I can’t believe that’s another month gone already! I just ticked a couple more books of my challenges this month – it was more a month of catching up on reviews and reading for relaxation than picking challenge books this month. The books I did read for the challenges this month though are all firm favourites of mine.

The Island – Victoria Hislop

This was my choice for the “read a book inspired by a place in a movie you’ve watched and enjoyed.” I am pushing things a bit here because I chose the setting of Crete taken from the “In-Betweeners” film, which I didn’t love, but the location was beautiful and I have been meaning to reread The Island for a while to refresh my memory before reading One August Night.

The Embroidered Book – Kate Heartfield

This little beauty is my selection for “a book with a magical element.” To be honest, I could have chosen any number of books off my shelf for this prompt as magical books are my “go to,” but I was lucky enough to be gifted a copy of this gorgeous book by the publisher as part of the blog tour, so I just had to include it. You can read my full review HERE.

Carry On – Rainbow Rowell

I choose this as my “book that makes me happy.” I read this during a power cut in aftermath of Storm Eunice when I really needed a comfort read. I first read this book years ago, and have been meaning to re-read it for ages to jog my memory before diving into the rest of the trilogy, and honestly, I had forgotten how much I loved it.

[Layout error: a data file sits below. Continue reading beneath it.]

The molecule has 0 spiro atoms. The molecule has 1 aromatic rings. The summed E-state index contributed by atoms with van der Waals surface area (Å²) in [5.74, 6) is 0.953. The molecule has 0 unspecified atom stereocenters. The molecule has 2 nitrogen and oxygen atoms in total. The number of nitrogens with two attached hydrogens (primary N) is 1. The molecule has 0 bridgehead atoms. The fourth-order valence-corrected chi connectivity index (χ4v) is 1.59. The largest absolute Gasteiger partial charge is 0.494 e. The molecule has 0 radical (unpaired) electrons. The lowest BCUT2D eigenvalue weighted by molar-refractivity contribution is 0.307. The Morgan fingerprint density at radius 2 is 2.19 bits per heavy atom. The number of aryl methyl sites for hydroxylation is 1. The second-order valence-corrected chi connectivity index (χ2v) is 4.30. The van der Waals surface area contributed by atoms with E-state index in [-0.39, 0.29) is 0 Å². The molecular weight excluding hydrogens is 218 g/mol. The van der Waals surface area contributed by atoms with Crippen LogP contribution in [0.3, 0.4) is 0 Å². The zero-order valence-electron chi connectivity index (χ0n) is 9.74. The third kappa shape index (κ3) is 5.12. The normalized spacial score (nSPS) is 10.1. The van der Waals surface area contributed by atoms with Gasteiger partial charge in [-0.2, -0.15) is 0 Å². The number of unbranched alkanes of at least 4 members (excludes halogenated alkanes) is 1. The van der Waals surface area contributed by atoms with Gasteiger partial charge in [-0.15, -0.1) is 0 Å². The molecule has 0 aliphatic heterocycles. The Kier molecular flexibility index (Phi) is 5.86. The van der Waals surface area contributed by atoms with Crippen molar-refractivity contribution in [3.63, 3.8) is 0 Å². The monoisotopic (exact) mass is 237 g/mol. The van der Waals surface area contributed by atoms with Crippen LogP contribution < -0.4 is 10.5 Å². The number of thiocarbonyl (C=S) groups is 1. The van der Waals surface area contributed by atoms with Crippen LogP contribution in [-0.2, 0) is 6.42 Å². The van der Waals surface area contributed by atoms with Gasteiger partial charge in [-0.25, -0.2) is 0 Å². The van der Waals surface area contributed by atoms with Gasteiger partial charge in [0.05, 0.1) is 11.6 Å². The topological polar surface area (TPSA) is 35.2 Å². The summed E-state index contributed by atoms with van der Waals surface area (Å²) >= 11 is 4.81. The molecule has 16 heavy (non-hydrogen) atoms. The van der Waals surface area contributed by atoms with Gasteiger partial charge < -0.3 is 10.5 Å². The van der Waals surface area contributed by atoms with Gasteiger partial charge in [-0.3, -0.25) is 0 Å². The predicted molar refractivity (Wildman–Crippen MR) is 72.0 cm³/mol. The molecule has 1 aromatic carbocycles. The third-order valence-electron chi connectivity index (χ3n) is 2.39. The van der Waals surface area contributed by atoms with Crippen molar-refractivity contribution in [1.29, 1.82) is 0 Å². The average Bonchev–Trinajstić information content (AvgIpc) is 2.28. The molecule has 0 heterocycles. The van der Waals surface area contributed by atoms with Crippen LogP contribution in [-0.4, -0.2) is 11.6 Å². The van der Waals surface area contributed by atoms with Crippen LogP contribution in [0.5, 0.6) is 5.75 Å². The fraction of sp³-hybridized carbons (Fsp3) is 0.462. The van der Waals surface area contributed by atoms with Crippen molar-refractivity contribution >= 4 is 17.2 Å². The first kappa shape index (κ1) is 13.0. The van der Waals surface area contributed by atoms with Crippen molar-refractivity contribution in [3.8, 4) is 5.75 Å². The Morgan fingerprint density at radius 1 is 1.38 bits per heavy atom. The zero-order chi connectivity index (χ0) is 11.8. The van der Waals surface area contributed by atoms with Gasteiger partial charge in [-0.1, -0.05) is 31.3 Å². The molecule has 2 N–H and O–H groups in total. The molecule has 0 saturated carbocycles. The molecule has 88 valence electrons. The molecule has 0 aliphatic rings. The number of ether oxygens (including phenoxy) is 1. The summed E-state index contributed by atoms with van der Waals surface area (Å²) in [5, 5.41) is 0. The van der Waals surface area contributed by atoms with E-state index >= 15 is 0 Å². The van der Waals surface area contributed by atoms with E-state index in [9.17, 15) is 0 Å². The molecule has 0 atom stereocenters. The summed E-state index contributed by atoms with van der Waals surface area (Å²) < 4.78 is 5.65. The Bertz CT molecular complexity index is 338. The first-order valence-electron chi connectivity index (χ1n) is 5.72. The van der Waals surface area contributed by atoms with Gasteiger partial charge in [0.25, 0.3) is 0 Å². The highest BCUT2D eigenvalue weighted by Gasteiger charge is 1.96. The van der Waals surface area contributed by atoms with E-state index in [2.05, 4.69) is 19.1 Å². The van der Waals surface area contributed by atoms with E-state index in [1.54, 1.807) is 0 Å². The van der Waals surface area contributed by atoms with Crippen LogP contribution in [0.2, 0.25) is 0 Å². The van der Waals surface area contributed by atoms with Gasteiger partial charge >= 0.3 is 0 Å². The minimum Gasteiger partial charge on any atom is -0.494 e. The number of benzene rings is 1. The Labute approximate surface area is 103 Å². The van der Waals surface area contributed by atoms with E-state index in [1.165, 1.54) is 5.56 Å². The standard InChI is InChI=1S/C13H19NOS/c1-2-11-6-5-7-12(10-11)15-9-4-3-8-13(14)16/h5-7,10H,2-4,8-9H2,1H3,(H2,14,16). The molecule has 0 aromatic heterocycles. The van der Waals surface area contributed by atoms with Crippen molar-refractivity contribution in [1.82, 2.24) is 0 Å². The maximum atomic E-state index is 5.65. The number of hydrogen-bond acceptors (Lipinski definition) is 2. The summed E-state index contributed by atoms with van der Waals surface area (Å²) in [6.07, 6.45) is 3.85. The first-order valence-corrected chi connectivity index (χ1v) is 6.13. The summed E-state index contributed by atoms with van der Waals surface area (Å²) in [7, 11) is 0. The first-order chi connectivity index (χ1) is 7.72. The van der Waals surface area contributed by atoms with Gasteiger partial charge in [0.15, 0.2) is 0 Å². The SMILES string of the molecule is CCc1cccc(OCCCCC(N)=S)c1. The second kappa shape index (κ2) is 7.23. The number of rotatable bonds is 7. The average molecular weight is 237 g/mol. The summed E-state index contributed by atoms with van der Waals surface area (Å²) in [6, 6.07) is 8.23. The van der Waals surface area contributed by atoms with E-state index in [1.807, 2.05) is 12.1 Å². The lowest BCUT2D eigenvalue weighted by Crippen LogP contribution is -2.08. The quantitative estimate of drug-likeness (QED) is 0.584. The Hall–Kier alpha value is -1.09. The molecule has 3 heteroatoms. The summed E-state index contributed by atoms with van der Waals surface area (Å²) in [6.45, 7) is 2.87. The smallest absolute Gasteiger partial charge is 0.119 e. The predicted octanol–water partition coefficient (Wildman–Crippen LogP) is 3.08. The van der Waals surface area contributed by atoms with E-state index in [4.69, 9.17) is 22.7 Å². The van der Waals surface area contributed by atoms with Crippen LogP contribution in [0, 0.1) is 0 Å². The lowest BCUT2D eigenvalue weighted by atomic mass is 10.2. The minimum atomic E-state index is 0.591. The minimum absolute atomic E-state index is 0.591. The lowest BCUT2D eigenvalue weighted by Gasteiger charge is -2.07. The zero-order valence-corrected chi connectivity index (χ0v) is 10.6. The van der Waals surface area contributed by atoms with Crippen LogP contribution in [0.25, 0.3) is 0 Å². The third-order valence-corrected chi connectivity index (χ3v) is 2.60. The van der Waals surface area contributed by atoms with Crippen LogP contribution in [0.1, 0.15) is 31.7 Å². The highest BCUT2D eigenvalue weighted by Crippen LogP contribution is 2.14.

Man’s Search for Meaning – Viktor E Frankl

This was my “book that is a memoir” selection, and is a book that was recommended to me years ago, but that for some reason I had never got round to reading. I am only halfway through, so I will share more in next month’s round-up, but for now I can just say that it is a very powerful book.


The Millionaire Murders by Rachel McLean

The Hemlock Cure by Joanne Burn (read review HERE)

The Stone Monkey by Jeffrey Deaver

Rock Paper Killers by Alexia Mason (review coming soon)

The Silent Girl by Tess Gerritsen

A Lesson in Vengeance by Victoria Lee (review coming soon)

Last to Die by Tess Gerritsen

The Butterfly Garden – Dot Hutchinson

Sparks and Shadow – Ceara Nobles (review coming soon)

In case you would like a reminder, here are the challenges that I am following.

Book Review

Gilded – Marissa Meyer

It’s time for another of my long overdue reviews for a book received through NetGalley. Many thanks to Faber and Faber for providing me with a copy of Marissa Meyer’s fabulous fairy tale retelling, Gilded.


Long ago cursed by the god of lies, a poor miller’s daughter has developed a talent for spinning stories that are fantastical and spellbinding and entirely untrue.

Or so everyone believes.

When one of Serilda’s outlandish tales draws the attention of the sinister Erlking and his undead hunters, she finds herself swept away into a grim world where ghouls and phantoms prowl the earth and hollow-eyed ravens track her every move. The king orders Serilda to complete the impossible task of spinning straw into gold, or be killed for telling falsehoods. In her desperation, Serilda unwittingly summons a mysterious boy to her aid. He agrees to help her… for a price. Love isn’t meant to be part of the bargain.

Soon Serilda realizes that there is more than one secret hidden in the castle walls, including an ancient curse that must be broken if she hopes to end the tyranny of the king and his wild hunt forever.